This Article is From Jul 29, 2016

Indonesia Executes 4, But Spares Gurdip Singh Who Called Wife Today

Indonesia Executes 4, But Spares Gurdip Singh Who Called Wife Today

Gurdip Singh from India is among 14 drug convicts who were were to be executed in Indonesia on Friday.


  • Gurdip Singh from Punjab among 14 death row convicts in Indonesia
  • 4 executed, others including Gurdip would face death later: officials
  • India talking to Indonesian officials in attempt to save him
Cilacap/New Delhi: Indian convict Gurdip Singh was spared at the last minute when Indonesia on Thursday executed four persons, including three foreigners, for drug crimes. Officials did not give a reason for the reprieve but said 10 more convicts would be executed later.

Big relief flooded Mr Singh's family in Punjab's Jalandhar after the 48-year-old spoke to his wife Kulwinder Kaur on the phone and told her that he was hoping to be saved.

Foreign Minister Sushma Swaraj has assured  the family that she is doing her best to save him.
 Four executions went ahead on a remote prison island in Indonesia despite strong protests from international rights groups, UN Secretary-General Ban Ki-moon and the European Union.

As questions swirled around the handling of the process, Deputy attorney general Noor Rachmad said 10 more executions "will be carried out in stages", but the timings had not yet been decided.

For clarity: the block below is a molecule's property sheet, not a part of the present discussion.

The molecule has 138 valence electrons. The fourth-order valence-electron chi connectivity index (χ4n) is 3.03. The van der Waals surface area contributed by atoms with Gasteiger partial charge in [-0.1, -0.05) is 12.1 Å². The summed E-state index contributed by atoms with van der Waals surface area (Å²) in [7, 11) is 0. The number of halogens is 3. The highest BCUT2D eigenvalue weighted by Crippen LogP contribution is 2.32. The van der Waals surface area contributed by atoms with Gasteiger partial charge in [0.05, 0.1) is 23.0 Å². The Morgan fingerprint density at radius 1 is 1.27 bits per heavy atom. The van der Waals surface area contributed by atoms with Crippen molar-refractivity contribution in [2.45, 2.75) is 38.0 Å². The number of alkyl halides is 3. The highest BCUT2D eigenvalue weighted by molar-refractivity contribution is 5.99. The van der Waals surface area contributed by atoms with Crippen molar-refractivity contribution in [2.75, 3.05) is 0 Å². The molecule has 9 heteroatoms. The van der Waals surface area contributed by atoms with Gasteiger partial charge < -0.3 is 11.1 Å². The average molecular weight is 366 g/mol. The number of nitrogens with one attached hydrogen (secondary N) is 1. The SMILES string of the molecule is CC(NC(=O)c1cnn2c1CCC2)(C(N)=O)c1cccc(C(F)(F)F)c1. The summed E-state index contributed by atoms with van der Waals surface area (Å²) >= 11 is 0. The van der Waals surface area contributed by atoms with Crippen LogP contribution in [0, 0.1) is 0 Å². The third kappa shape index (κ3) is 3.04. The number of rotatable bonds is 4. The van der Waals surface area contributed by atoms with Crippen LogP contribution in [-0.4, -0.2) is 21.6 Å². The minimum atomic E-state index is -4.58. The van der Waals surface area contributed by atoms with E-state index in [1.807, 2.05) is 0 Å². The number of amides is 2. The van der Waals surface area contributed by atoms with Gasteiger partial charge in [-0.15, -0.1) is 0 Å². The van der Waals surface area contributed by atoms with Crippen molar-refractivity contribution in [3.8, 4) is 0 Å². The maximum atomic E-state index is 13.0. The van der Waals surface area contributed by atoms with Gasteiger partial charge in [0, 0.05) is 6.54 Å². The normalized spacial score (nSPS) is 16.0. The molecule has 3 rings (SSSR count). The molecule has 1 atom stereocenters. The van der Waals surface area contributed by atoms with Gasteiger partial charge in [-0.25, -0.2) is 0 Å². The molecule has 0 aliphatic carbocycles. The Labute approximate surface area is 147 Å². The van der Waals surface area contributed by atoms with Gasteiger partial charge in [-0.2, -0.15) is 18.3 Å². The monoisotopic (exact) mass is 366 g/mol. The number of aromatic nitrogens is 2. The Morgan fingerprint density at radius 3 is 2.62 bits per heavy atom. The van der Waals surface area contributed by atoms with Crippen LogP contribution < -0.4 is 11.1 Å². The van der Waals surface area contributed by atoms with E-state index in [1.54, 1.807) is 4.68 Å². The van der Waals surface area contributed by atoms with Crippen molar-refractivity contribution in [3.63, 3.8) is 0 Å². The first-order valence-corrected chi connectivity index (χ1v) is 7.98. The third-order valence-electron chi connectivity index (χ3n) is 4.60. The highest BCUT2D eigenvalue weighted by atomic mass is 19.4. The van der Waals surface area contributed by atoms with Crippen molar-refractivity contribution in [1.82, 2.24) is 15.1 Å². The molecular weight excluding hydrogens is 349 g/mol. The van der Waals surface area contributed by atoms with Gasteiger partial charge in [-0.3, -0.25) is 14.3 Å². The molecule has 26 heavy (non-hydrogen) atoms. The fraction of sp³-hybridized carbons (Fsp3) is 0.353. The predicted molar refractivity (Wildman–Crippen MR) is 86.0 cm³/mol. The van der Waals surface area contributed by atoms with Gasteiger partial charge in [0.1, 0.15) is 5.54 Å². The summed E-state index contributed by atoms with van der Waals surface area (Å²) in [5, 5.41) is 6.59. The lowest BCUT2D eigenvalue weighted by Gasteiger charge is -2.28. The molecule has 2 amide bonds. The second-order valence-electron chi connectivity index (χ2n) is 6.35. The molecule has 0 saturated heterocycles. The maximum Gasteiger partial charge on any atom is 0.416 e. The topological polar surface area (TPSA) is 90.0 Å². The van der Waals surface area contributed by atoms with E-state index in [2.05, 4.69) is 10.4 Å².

Mr Singh was convicted in 2004 on charges of drug smuggling. Duped by an agent into paying for what he believed was a work visa in New Zealand, he was allegedly abandoned mid-journey in Indonesia.

When he phoned his family before the scheduled execution, he had believed it to be his last.

"We got a phone call from my father, he told me that he has lost all hope and now his dead body will return," said his daughter, Manjit Kaur, who was barely three years old when Mr Singh migrated from India.  

New Delhi has said that Mr Singh has the right to appeal to the President of Indonesia for clemency. "Our officials have met Gurdip Singh and the embassy has asked the government of Indonesia to look at all legal options," said Foreign Ministry spokesperson Vikas Swarup yesterday.

Last night's executions were the first in the country since April last year when authorities put to death eight drug convicts, including two Australians.

President Joko Widodo has defended dramatically ramping up the use of capital punishment, saying that Indonesia is fighting a war on drugs and traffickers must be heavily punished.